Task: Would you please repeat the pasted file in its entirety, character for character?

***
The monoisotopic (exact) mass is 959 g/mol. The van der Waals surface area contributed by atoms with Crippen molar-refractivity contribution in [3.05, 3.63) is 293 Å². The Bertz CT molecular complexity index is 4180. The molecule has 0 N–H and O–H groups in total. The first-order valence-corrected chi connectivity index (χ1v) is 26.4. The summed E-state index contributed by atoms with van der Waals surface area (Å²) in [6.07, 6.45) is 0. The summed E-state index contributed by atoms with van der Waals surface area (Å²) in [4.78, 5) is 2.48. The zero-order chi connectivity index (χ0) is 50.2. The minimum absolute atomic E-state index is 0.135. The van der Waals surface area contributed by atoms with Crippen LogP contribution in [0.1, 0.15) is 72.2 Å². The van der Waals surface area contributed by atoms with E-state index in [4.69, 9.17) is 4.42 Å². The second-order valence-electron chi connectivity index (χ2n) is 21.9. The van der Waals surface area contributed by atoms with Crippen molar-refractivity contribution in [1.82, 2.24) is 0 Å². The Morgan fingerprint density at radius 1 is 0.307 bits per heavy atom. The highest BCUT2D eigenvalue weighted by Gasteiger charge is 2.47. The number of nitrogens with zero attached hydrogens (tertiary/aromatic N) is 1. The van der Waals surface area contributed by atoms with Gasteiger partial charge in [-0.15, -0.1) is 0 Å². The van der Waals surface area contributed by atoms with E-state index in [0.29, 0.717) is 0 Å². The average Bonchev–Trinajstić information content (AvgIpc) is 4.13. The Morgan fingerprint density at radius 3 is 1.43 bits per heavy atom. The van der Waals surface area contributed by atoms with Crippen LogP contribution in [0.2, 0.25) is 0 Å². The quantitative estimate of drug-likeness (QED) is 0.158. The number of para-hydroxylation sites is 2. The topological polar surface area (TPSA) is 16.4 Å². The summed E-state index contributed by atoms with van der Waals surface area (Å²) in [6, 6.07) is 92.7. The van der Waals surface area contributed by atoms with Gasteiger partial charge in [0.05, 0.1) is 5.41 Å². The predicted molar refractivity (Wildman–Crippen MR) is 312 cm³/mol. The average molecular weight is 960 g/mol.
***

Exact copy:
The monoisotopic (exact) mass is 959 g/mol. The van der Waals surface area contributed by atoms with Crippen molar-refractivity contribution in [3.05, 3.63) is 293 Å². The Bertz CT molecular complexity index is 4180. The molecule has 0 N–H and O–H groups in total. The first-order valence-corrected chi connectivity index (χ1v) is 26.4. The summed E-state index contributed by atoms with van der Waals surface area (Å²) in [6.07, 6.45) is 0. The summed E-state index contributed by atoms with van der Waals surface area (Å²) in [4.78, 5) is 2.48. The zero-order chi connectivity index (χ0) is 50.2. The minimum absolute atomic E-state index is 0.135. The van der Waals surface area contributed by atoms with Crippen LogP contribution in [0.1, 0.15) is 72.2 Å². The van der Waals surface area contributed by atoms with E-state index in [4.69, 9.17) is 4.42 Å². The second-order valence-electron chi connectivity index (χ2n) is 21.9. The van der Waals surface area contributed by atoms with Crippen molar-refractivity contribution in [1.82, 2.24) is 0 Å². The Morgan fingerprint density at radius 1 is 0.307 bits per heavy atom. The highest BCUT2D eigenvalue weighted by Gasteiger charge is 2.47. The number of nitrogens with zero attached hydrogens (tertiary/aromatic N) is 1. The van der Waals surface area contributed by atoms with Gasteiger partial charge in [-0.15, -0.1) is 0 Å². The van der Waals surface area contributed by atoms with E-state index in [0.29, 0.717) is 0 Å². The average Bonchev–Trinajstić information content (AvgIpc) is 4.13. The Morgan fingerprint density at radius 3 is 1.43 bits per heavy atom. The van der Waals surface area contributed by atoms with Crippen LogP contribution in [0.2, 0.25) is 0 Å². The quantitative estimate of drug-likeness (QED) is 0.158. The number of para-hydroxylation sites is 2. The topological polar surface area (TPSA) is 16.4 Å². The summed E-state index contributed by atoms with van der Waals surface area (Å²) in [6, 6.07) is 92.7. The van der Waals surface area contributed by atoms with Gasteiger partial charge in [0.05, 0.1) is 5.41 Å². The predicted molar refractivity (Wildman–Crippen MR) is 312 cm³/mol. The average molecular weight is 960 g/mol.